“I don't think Mayo were where they wanted to be for the provincial final. They have found their rhythm now and they will bring a huge challenge on Sunday. They are very experienced at this stage of the championship and that counts for a lot. I don’t think the stage will be a big thing for our lads. We played good football in the quarter-final and I was confident that we would perform. We are capable of running up big scores in all our games and we could have scored a lot more than we did too. 3-13 in football is good enough, but we missed 70% of our chances and that will not be good enough against the likes of Mayo. That’s what we have to work on and improve on and we know that they will bring a lot of intensity and put us under a lot of pressure from the off. We need to up our intensity in order to stay in the contest. We know that and that is the big challenge for us. But, our players have a lot of belief in themselves and a lot of ambition too, which is tremendous,” added Liam.

Tipperary have been on a very steep learning curve this season and the graph has been on an upward spiral. Defeat in the Munster Final against Kerry was taken on the chin, analysed and many salient points digested.

However, the Manager points to the three week break after that game as having been crucial to Tipperary's rehabilitation process - of the three provincial runners-up, Tipp had the longest break. They had come from the high of the victory over Cork, to the deflation of not having performed in the Munster final against Kerry in Killarney. The wind had been removed from the sails and it took a bit of time to restore the puff. Had Tipperary been down to tackle Derry six days or even two weeks after the Munster final, it could have been a different result. But, with the three week gap, the players were able to refocus and recalibrate in advance of the qualifier run which yielded those victories over Derry and Galway en-route to Sunday's semi-final with Mayo.

The winning streak has meant that defender Jimmy Feehan (Killenaule) has had to postpone a work placement stint in New Zealand week on week - should Tipp get to the All-Ireland, he won't head for the airport until well into September. Should Mayo give Tipp the ‘knock’ he’ll be on his way next week.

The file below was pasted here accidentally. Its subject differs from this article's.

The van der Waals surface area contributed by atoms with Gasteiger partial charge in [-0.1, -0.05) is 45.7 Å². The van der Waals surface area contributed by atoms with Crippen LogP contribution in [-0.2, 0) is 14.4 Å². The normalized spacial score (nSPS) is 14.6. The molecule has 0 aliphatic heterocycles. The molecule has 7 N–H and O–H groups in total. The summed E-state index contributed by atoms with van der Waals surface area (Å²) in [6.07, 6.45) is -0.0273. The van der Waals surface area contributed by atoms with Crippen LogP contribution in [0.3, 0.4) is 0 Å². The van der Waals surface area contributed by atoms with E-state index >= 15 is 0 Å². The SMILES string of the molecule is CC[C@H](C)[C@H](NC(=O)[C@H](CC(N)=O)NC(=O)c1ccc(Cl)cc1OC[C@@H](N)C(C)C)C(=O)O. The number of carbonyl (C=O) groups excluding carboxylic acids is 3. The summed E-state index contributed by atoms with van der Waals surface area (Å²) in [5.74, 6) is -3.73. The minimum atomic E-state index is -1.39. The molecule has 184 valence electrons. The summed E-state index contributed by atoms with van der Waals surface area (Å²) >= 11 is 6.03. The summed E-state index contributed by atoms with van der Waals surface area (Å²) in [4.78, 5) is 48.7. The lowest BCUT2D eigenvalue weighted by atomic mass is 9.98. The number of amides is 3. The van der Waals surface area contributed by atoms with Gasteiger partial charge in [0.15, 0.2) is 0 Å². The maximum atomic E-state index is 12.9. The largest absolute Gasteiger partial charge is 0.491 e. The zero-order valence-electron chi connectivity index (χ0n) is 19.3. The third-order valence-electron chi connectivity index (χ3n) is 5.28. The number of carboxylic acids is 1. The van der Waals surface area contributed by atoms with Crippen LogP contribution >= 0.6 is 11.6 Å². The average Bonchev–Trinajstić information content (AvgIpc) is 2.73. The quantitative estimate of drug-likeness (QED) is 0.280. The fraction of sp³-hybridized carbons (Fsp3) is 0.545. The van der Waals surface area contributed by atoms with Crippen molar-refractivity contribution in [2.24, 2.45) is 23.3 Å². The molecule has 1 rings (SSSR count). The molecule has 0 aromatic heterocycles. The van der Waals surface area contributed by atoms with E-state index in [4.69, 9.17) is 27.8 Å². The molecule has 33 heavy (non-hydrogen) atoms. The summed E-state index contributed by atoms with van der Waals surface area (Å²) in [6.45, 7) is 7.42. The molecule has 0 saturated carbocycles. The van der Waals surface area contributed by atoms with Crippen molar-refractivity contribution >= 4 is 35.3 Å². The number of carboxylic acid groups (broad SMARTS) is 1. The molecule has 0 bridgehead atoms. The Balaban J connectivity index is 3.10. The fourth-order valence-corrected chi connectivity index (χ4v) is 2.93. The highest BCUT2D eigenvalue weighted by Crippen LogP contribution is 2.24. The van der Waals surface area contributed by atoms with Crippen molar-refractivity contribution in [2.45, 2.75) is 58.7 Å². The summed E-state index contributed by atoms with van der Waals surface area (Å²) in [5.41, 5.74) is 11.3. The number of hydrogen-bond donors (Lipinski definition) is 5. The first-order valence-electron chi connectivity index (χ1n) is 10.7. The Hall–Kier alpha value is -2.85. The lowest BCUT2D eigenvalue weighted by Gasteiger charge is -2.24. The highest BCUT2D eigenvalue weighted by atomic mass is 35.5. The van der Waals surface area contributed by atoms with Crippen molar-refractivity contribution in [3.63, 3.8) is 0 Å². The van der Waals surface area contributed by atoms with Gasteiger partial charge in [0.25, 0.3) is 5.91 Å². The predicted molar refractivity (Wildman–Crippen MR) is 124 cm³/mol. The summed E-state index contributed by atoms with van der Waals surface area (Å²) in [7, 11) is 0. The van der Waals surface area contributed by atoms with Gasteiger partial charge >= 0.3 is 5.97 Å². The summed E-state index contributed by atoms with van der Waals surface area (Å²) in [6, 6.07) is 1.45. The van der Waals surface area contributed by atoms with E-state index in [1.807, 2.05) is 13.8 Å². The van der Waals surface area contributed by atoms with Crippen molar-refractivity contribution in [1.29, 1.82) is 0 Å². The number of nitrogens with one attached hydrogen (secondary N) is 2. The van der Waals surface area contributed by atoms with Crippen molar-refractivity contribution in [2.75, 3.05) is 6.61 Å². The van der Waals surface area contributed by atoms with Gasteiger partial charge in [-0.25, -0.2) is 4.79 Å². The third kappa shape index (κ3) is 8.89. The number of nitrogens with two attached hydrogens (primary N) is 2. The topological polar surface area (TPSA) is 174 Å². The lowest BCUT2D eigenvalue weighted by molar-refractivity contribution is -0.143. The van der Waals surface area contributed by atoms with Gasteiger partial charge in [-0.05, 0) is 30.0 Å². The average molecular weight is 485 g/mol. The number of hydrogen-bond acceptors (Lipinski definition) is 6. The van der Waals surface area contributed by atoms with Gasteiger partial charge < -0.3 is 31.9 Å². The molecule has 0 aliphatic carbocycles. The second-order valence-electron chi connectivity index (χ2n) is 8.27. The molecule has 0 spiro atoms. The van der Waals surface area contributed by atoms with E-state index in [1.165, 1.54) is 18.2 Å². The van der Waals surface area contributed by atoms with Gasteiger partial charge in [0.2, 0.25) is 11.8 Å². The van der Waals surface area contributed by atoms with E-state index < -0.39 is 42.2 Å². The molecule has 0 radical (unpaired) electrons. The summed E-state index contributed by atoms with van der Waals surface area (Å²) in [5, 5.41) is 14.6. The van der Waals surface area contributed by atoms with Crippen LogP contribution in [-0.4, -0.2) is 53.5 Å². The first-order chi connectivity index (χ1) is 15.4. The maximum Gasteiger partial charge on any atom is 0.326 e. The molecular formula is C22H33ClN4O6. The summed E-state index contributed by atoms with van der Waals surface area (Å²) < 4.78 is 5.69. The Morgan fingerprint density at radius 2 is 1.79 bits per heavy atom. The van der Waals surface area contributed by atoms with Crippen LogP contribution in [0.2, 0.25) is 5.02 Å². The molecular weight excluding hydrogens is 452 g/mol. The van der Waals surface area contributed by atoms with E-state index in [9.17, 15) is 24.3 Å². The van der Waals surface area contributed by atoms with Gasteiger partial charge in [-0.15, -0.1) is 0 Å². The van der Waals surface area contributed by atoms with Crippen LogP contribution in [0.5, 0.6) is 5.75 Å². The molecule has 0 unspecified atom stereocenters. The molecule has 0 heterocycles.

The Tipp players are really enjoying their season - that’s what success does. They have even been allowed to let their hair down and drink-in the sweet taste of success after those pulsating games. It is something that the manager encourages as he finds that it leads to greater cameraderie between the players and management as well.

“We don’t want the fun to go out of the whole thing. You have to enjoy it because if you don’t, why are we doing it,” he says.

Having Michael Quinlivan named as the Opel Footballer of the Month for July just goes to show how far Tipperary have come this season, but a longer journey on the championship road, comes more opportunity for analysis and scrutinyy. No doubt Mayo will be trawling the video clips to try and breakdown Tipperary’s style of play, off-the-cuff though it may be. And, no doubt all the experts will be pin-pointing where the frailties exist and how Mayo will exploit the Premier outfit.

But, it is new to the Tipp footballers and how they handle the attention will be key to how they perform on Sunday - midfielder George Hannigan spoke of having attended the Mayo vs Tyrone quarter final game in Croke Park without being recognised by anybody.

“We are focusing now on getting the players to concentrate on the Mayo game and to forget all that has happened over the last few weeks. We want them to be relaxed and be in the right frame of mind for the game. The hype after the Galway game has increased a bit and we are little more guarded alright, but come Sunday afternoon, we’ll be ready for the challenge and are looking forward to it”, concluded the first-year Tipperary football manager.